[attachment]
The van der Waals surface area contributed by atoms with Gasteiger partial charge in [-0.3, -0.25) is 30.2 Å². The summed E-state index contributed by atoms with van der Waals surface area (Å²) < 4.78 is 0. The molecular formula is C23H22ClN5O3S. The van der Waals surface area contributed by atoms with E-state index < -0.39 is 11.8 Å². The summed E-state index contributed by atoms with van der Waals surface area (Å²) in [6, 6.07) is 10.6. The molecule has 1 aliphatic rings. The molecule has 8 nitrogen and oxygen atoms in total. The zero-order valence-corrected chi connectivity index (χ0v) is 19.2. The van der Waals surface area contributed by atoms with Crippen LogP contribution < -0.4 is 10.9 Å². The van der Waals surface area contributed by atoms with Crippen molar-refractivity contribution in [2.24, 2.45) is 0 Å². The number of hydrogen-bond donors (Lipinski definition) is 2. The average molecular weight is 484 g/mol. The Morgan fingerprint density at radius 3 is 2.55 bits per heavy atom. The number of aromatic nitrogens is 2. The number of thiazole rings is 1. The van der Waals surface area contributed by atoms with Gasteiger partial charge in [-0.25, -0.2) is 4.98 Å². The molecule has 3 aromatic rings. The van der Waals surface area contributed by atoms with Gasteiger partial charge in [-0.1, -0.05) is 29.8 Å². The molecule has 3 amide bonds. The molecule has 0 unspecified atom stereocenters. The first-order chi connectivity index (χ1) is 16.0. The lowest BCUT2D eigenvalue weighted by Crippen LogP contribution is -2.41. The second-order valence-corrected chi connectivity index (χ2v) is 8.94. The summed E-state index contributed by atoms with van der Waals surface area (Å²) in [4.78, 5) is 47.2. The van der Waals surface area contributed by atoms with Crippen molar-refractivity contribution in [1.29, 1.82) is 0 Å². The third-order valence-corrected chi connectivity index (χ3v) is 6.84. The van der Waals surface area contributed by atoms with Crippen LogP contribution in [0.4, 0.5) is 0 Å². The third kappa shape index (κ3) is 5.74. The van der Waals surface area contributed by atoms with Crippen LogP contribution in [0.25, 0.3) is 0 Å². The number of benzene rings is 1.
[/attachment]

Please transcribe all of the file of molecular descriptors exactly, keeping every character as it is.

The van der Waals surface area contributed by atoms with Gasteiger partial charge in [-0.3, -0.25) is 30.2 Å². The summed E-state index contributed by atoms with van der Waals surface area (Å²) < 4.78 is 0. The molecular formula is C23H22ClN5O3S. The van der Waals surface area contributed by atoms with E-state index < -0.39 is 11.8 Å². The summed E-state index contributed by atoms with van der Waals surface area (Å²) in [6, 6.07) is 10.6. The molecule has 1 aliphatic rings. The molecule has 8 nitrogen and oxygen atoms in total. The zero-order valence-corrected chi connectivity index (χ0v) is 19.2. The van der Waals surface area contributed by atoms with Crippen LogP contribution < -0.4 is 10.9 Å². The van der Waals surface area contributed by atoms with Crippen molar-refractivity contribution in [2.24, 2.45) is 0 Å². The number of hydrogen-bond donors (Lipinski definition) is 2. The average molecular weight is 484 g/mol. The Morgan fingerprint density at radius 3 is 2.55 bits per heavy atom. The number of aromatic nitrogens is 2. The number of thiazole rings is 1. The van der Waals surface area contributed by atoms with Gasteiger partial charge in [-0.25, -0.2) is 4.98 Å². The molecule has 3 aromatic rings. The van der Waals surface area contributed by atoms with Gasteiger partial charge in [-0.1, -0.05) is 29.8 Å². The molecule has 3 amide bonds. The molecule has 0 unspecified atom stereocenters. The first-order chi connectivity index (χ1) is 16.0. The lowest BCUT2D eigenvalue weighted by Crippen LogP contribution is -2.41. The second-order valence-corrected chi connectivity index (χ2v) is 8.94. The summed E-state index contributed by atoms with van der Waals surface area (Å²) in [4.78, 5) is 47.2. The van der Waals surface area contributed by atoms with Crippen molar-refractivity contribution in [1.29, 1.82) is 0 Å². The third-order valence-corrected chi connectivity index (χ3v) is 6.84. The van der Waals surface area contributed by atoms with Crippen LogP contribution in [0.4, 0.5) is 0 Å². The third kappa shape index (κ3) is 5.74. The van der Waals surface area contributed by atoms with Crippen LogP contribution in [0.25, 0.3) is 0 Å². The number of benzene rings is 1.